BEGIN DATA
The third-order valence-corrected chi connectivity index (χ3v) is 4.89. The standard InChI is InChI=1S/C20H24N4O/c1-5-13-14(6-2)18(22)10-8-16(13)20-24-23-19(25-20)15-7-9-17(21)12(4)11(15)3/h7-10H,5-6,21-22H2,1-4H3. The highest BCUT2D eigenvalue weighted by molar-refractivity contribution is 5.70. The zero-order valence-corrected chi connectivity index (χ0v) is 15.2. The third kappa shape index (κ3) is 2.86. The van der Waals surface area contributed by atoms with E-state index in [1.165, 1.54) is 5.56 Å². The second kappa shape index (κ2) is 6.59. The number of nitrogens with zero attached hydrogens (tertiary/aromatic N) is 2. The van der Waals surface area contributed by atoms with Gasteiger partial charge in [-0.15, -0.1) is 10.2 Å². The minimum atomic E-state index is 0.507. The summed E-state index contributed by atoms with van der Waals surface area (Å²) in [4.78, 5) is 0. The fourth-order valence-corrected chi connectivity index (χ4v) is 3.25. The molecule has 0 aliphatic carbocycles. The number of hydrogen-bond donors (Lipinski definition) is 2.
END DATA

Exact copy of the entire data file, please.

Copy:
The third-order valence-corrected chi connectivity index (χ3v) is 4.89. The standard InChI is InChI=1S/C20H24N4O/c1-5-13-14(6-2)18(22)10-8-16(13)20-24-23-19(25-20)15-7-9-17(21)12(4)11(15)3/h7-10H,5-6,21-22H2,1-4H3. The highest BCUT2D eigenvalue weighted by molar-refractivity contribution is 5.70. The zero-order valence-corrected chi connectivity index (χ0v) is 15.2. The third kappa shape index (κ3) is 2.86. The van der Waals surface area contributed by atoms with E-state index in [1.165, 1.54) is 5.56 Å². The second kappa shape index (κ2) is 6.59. The number of nitrogens with zero attached hydrogens (tertiary/aromatic N) is 2. The van der Waals surface area contributed by atoms with Gasteiger partial charge in [-0.15, -0.1) is 10.2 Å². The minimum atomic E-state index is 0.507. The summed E-state index contributed by atoms with van der Waals surface area (Å²) in [4.78, 5) is 0. The fourth-order valence-corrected chi connectivity index (χ4v) is 3.25. The molecule has 0 aliphatic carbocycles. The number of hydrogen-bond donors (Lipinski definition) is 2.